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State preservation panel says parks listing not ready

Historic preservation agents sent Spokane back to work on its effort to list the city’s signature parks and boulevards on historic registers.

Spokane’s Park Board is seeking listings on the local, state and national historic registers to document the deep history of the city’s wide-ranging park system that includes work by the renowned Olmsted Brothers landscape firm.

On Thursday, the Washington State Advisory Council on Historic Preservation told the city it needs to assemble more documentation, in large part because of the significance of the Olmsted plan and the way it was implemented.

The council voted 7-0 to postpone action on a group of four park nominations submitted by the city.

Spokane may be the best example in Washington of the use of Progressive and City Beautiful movements embodied by the Olmsted Brothers, said preservation council member Rob McCoy.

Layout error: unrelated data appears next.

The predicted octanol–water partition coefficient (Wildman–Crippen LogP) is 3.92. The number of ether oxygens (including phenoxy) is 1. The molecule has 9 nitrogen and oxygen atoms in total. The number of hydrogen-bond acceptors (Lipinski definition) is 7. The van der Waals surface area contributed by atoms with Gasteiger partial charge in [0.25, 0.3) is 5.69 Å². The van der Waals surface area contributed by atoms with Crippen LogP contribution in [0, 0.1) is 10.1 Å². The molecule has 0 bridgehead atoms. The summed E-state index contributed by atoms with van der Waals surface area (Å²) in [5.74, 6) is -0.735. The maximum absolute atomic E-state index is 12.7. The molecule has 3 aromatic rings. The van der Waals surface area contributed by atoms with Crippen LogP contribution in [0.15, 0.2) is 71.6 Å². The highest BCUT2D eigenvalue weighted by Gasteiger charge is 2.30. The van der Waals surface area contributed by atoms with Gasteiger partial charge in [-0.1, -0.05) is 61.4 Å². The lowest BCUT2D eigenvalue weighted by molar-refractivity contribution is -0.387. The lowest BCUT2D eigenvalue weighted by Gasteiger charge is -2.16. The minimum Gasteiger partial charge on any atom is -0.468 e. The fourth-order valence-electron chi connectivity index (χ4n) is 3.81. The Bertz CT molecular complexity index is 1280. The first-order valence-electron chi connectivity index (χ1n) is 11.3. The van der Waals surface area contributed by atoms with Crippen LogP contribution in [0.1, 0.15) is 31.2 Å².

Their work is found all over the U.S., including Seattle, Tacoma, Portland and Walla Walla.

Paul Mann, chairman of the state preservation council, said Spokane will be able to set a standard for other cities seeking to document their Olmsted legacies. He is from Spokane.

The nomination was 72 pages long and accompanied by separate nominations for Lincoln Park, Manito Park and High Drive park and parkway.

Kristen Griffin, Spokane’s historic preservation officer, said in an interview that the city is seeking to establish an umbrella listing for the Olmsted park system, and then list individual parks and features under it in subsequent nominations.

Documenting that history under government guidelines is a complex process, Griffin said.

But once completed, it will be useful for future park management as well as historic interpretation and education, Griffin said.

In other action, the council approved nominations to the state register and recommendations to the national register for the Ridpath Hotel, Finch School, the Germond Block, the Garland Theater, the Bauer House, the Hill-Hilscher House and the Anderson House, all in Spokane.

They approved the same actions for the Pend Oreille County Courthouse, which would be the second building in Newport to be listed on the historic register.